It is said that the ancient custom in Alexandria was for the 12 presbyters to select one of their own to become the bishop, and would then lay hands on them.
This reflects the earlier mindset. A local church, that is the gathering of the Orthodox Church in a city, had a council of elders, and that council had a president. In the NT the term elder and overseer was confused. Over time, it came to be convention that elder (presbyter) was applied to the members of the council of elders besides the president, and overseer (episcopos, bishop) was applied to the president. They were all elders, but the overseer was the one of the elders who was the pastor of the congregation, represented them in meetings with neighbouring local churches, and had the authority to ordain more elders.
Also, these clergymen were not considered distinct from the laity, the people. They are people. They are members of the church. They are just the members of the church set aside to a role of service in that community.
In this situation, perhaps it is the case that in earlier times when the bishop reposed, the presbyters laid hands on one of their own and set them aside to serve as the president of the elders, the overseers. Or maybe this is just a fable and never happened, and it was always neighbouring overseers who laid hands on the choice of the presbyters. It's certainly hard to know what happened at this point.
In any case, it seems irrelevant to the question of whether this practice places weight on the position of presbyter... everything said about the presbyter can be said about the bishop. A father is only a father if they have children. A bishop is the member of a community set aside to shepherd that community. The canons absolutely forbid them from going and serving in another church (diocese) besides the one they were ordained for. If the bishop fell away from their community, they would no longer be a bishop in any real sense: what is an overseer without people to oversee? They can't just got set up another church in schism. This whole idea of ordaining other bishops and setting up a rival church is silly. A bishop was ordained by bishops in communion, to serve a community. If they leave that community they're gone. A schism really happens when a bishop leaves the communion with their people... Again, if a bishop who has fallen away from their community is restored, they can be accepted back without being reordained, since they have already been set aside... Still, it is Christ who is the priest, and the bishop who images Him to the people. The original symbolism seems to be not the bishop as the successor (often today taken to mean equivalent) of the apostle: but the bishop images Christ in the Liturgy, and the presbyters standing around him image the Apostles surrounding Christ. (this is why I don't like the innovation in St. Gregory's Liturgy of addressing the Son rather than the Father... The bishop [or in his absence, the presbyter acting in his stead] images Christ, addressing the Father... having the priest address the Son destroys the imagery [though perhaps this is why St. Gregory's Liturgy ends as it does, strongly emphasizing that it is Christ who breaks, blesses, etc...])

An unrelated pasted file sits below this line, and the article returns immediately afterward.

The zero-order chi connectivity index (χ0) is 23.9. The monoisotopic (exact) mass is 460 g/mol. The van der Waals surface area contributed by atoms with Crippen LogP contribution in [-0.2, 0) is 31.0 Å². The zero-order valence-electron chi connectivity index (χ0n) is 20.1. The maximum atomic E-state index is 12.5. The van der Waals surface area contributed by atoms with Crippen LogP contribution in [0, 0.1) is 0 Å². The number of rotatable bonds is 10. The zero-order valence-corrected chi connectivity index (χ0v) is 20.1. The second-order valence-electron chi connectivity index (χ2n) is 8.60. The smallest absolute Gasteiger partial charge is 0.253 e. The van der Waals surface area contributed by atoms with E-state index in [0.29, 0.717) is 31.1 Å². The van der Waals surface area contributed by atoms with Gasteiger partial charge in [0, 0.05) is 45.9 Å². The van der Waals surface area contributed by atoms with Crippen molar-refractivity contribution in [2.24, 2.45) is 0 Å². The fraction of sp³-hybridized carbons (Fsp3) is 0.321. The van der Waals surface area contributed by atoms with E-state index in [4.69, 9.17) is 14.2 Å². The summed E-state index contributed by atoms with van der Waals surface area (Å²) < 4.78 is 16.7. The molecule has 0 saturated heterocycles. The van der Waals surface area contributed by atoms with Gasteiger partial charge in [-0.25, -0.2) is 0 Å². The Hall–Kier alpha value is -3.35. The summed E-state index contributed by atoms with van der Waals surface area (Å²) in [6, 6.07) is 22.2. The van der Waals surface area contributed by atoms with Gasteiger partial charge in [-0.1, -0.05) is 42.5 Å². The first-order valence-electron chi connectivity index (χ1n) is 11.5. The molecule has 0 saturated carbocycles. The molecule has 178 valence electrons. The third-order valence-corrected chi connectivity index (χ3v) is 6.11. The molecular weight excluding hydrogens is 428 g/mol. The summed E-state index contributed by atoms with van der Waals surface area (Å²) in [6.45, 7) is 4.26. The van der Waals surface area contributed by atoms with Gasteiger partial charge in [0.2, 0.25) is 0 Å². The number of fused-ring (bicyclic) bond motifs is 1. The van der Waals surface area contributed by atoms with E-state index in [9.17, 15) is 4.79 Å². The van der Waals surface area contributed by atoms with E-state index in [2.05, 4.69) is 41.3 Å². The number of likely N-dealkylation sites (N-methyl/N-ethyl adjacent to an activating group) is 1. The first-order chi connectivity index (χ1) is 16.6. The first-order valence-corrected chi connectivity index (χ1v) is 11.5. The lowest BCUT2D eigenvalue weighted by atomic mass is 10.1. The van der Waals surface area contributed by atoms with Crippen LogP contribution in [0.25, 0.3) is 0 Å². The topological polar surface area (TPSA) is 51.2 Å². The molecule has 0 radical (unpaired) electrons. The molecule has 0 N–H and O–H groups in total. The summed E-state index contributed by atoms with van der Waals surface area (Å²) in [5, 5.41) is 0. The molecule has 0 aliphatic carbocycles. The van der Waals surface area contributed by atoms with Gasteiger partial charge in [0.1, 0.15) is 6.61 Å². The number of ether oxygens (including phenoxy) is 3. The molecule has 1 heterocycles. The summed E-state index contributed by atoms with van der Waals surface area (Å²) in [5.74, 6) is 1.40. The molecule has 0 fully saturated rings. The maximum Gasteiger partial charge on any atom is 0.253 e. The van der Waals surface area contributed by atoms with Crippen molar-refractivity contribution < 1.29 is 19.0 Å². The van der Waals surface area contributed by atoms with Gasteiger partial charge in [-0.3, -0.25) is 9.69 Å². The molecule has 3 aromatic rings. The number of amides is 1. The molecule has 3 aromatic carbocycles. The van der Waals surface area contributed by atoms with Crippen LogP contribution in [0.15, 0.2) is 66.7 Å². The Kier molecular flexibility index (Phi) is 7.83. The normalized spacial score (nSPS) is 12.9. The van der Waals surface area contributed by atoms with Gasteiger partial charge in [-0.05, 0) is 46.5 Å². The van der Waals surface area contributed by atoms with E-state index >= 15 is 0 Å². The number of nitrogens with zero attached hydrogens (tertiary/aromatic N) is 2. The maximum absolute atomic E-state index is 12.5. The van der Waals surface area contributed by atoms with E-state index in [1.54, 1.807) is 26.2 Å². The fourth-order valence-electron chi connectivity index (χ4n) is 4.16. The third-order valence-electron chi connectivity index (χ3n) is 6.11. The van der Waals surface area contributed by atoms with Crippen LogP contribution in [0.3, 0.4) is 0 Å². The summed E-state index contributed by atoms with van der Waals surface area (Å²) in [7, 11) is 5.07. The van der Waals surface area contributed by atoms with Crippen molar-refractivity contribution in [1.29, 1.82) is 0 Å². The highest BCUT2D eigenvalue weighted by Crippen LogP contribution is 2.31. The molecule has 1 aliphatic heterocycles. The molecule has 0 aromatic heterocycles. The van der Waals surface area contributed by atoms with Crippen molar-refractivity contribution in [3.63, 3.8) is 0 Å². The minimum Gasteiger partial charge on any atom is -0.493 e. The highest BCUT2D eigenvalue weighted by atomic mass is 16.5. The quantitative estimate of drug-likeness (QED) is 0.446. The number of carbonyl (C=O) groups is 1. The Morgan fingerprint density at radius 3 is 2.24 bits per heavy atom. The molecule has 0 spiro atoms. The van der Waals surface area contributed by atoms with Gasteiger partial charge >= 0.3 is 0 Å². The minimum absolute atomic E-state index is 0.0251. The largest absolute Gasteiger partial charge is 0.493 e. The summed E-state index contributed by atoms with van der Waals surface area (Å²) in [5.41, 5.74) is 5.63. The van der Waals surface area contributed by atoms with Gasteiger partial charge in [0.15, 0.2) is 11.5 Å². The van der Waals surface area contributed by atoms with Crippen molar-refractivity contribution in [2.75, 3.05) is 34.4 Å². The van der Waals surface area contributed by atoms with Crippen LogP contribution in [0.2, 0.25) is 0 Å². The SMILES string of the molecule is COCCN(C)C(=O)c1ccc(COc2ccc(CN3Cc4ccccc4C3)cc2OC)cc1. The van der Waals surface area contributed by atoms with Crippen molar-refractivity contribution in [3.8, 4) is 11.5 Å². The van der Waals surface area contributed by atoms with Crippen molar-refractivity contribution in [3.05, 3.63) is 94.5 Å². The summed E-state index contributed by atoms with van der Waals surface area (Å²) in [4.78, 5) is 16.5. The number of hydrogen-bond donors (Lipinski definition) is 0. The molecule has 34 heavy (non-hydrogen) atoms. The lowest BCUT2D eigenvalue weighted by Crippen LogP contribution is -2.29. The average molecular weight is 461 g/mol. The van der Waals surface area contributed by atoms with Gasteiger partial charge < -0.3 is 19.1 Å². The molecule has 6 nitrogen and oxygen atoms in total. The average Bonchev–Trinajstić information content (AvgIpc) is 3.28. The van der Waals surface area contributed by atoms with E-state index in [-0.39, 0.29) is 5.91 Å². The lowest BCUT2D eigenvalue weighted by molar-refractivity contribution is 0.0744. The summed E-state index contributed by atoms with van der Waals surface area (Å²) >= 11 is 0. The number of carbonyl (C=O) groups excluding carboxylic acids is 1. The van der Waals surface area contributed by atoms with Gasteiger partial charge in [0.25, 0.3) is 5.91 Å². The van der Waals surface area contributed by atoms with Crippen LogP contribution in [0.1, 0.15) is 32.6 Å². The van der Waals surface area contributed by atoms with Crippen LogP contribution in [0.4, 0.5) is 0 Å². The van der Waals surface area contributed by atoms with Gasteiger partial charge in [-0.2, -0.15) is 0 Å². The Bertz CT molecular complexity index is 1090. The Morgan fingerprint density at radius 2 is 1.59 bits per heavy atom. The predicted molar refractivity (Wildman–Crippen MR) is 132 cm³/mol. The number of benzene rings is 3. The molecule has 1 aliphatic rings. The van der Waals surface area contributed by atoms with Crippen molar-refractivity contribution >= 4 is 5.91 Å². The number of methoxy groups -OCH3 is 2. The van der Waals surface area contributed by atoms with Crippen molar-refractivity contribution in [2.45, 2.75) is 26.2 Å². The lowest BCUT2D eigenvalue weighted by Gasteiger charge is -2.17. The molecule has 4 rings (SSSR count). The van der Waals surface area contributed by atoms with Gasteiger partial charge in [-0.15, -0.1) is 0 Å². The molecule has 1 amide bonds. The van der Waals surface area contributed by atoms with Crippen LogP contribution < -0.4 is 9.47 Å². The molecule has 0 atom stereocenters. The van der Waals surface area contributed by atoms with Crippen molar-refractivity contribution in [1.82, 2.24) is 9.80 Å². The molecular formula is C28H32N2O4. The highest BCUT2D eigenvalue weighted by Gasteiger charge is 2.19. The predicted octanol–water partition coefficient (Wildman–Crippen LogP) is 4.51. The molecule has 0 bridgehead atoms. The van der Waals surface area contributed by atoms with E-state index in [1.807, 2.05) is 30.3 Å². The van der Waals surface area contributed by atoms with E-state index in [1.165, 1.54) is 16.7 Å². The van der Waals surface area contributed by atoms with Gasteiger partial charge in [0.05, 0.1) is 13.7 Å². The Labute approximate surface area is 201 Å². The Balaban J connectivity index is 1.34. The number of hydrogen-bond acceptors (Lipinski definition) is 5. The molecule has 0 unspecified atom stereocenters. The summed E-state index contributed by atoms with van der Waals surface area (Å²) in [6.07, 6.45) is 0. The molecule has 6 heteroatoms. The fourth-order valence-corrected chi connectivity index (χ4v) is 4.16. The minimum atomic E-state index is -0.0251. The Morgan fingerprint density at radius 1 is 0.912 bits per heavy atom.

Later presbyters became heads in their own right of eucharistic communities (parishes), and this symbolism became blurred. Instead of standing around the bishop, the presbyter takes the place of the bishop in his stead. Perfectly proper, the main point is that the priest, whether a bishop or a presbyter in his stead, stands in the place of Christ, who is the true priest who is actually offering the Sacrifice.
It isn't an ontological change to the person ordained (an indelible mark): it is that they are set aside to serve in a capacity and receive grace from God to perform that service. They are changed, certainly, in that they are overcome with God's grace to enable them to serve, but that grace is not captive, that they can take it with them outside the Catholic priest and still be able to say certain words and perform the voodoo to transubstantiate... A presbyter outside the church is no presbyter...